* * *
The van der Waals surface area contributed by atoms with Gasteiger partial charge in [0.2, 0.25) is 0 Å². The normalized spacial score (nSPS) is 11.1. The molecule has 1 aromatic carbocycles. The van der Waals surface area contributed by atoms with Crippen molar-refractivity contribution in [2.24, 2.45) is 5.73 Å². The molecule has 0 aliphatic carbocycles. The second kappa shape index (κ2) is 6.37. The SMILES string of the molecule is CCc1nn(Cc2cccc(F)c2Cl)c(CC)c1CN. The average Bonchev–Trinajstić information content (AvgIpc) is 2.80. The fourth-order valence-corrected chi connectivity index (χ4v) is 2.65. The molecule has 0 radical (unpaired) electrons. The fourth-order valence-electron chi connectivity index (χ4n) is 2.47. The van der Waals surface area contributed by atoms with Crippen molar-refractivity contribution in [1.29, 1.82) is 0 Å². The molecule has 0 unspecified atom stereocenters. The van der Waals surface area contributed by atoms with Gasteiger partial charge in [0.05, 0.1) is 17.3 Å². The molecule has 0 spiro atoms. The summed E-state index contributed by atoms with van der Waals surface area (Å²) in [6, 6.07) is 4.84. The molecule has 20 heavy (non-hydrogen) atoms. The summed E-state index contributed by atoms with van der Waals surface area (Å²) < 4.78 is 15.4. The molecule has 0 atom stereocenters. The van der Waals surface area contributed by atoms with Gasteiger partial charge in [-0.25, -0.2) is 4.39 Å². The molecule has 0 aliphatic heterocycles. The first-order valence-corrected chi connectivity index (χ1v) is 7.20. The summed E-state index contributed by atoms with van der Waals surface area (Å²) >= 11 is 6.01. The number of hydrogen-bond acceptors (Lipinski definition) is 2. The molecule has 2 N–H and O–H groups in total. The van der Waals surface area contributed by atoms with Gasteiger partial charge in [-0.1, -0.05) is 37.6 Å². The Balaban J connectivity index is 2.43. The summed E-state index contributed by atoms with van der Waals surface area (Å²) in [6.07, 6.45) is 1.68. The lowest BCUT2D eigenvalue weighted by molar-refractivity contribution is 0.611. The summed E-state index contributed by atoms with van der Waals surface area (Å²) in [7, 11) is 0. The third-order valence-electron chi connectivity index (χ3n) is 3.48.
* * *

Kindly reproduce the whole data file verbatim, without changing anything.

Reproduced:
The van der Waals surface area contributed by atoms with Gasteiger partial charge in [0.2, 0.25) is 0 Å². The normalized spacial score (nSPS) is 11.1. The molecule has 1 aromatic carbocycles. The van der Waals surface area contributed by atoms with Crippen molar-refractivity contribution in [2.24, 2.45) is 5.73 Å². The molecule has 0 aliphatic carbocycles. The second kappa shape index (κ2) is 6.37. The SMILES string of the molecule is CCc1nn(Cc2cccc(F)c2Cl)c(CC)c1CN. The average Bonchev–Trinajstić information content (AvgIpc) is 2.80. The fourth-order valence-corrected chi connectivity index (χ4v) is 2.65. The molecule has 0 radical (unpaired) electrons. The fourth-order valence-electron chi connectivity index (χ4n) is 2.47. The van der Waals surface area contributed by atoms with Crippen molar-refractivity contribution in [1.29, 1.82) is 0 Å². The molecule has 0 unspecified atom stereocenters. The van der Waals surface area contributed by atoms with Gasteiger partial charge in [0.05, 0.1) is 17.3 Å². The molecule has 0 spiro atoms. The summed E-state index contributed by atoms with van der Waals surface area (Å²) in [6, 6.07) is 4.84. The molecule has 20 heavy (non-hydrogen) atoms. The summed E-state index contributed by atoms with van der Waals surface area (Å²) < 4.78 is 15.4. The molecule has 0 atom stereocenters. The van der Waals surface area contributed by atoms with Gasteiger partial charge in [-0.25, -0.2) is 4.39 Å². The molecule has 0 aliphatic heterocycles. The first-order valence-corrected chi connectivity index (χ1v) is 7.20. The summed E-state index contributed by atoms with van der Waals surface area (Å²) >= 11 is 6.01. The number of hydrogen-bond acceptors (Lipinski definition) is 2. The molecule has 2 N–H and O–H groups in total. The van der Waals surface area contributed by atoms with Gasteiger partial charge in [-0.1, -0.05) is 37.6 Å². The Balaban J connectivity index is 2.43. The summed E-state index contributed by atoms with van der Waals surface area (Å²) in [6.07, 6.45) is 1.68. The lowest BCUT2D eigenvalue weighted by molar-refractivity contribution is 0.611. The summed E-state index contributed by atoms with van der Waals surface area (Å²) in [7, 11) is 0. The third-order valence-electron chi connectivity index (χ3n) is 3.48.